I’m grateful that a program like Families Doing Time exists in Charlotte to help children with incarcerated parents. CCT’s mission is to help not only individuals, but families impacted by incarceration. Through Families Doing Time, CCT offers an in-school support program called “Empowering Kids with Incarcerated Parents” (EKWIP) that teaches coping skills and life skills to kids to help curtail the ill-effects of parental incarceration. Annually, the program serves about 300 children in 16 different schools. Families Doing Time also offers case management support and referral services to families, family support groups, and much more.

Despite CCT’s work with families, the need in Charlotte is still great. CCT estimates that at any given time there are around 5,000 children experiencing parental incarceration in Charlotte. CCT’s is stretched to capacity trying to serve just a fraction of those children. If we want to break the cycle of poverty and incarceration we need more resources and services for children impacted by incarceration.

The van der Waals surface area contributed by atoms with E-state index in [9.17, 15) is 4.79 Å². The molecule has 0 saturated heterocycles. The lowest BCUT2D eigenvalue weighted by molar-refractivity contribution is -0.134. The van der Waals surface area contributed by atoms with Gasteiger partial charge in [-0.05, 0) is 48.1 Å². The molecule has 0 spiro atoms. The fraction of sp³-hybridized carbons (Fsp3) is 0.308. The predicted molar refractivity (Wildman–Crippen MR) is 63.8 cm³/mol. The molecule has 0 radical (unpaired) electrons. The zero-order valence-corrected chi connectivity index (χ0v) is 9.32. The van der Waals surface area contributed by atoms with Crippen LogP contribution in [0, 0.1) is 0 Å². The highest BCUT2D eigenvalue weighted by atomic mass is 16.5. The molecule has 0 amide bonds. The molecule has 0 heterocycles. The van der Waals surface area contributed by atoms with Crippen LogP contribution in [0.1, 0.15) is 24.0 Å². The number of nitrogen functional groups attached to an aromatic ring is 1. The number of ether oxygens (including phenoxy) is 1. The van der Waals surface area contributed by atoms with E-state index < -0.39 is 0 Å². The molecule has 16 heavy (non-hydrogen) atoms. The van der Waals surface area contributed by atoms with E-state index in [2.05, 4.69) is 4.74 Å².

NC Seeking to Raise the Age of Juvenile Jurisdiction

North Carolina is the only state that tries 16 and 17 year old children as adults for misdemeanors and nonviolent crimes. New York recently passed legislation to phase out charging minors as adults for nonviolent crimes, leaving our state to stand alone and not in a good way.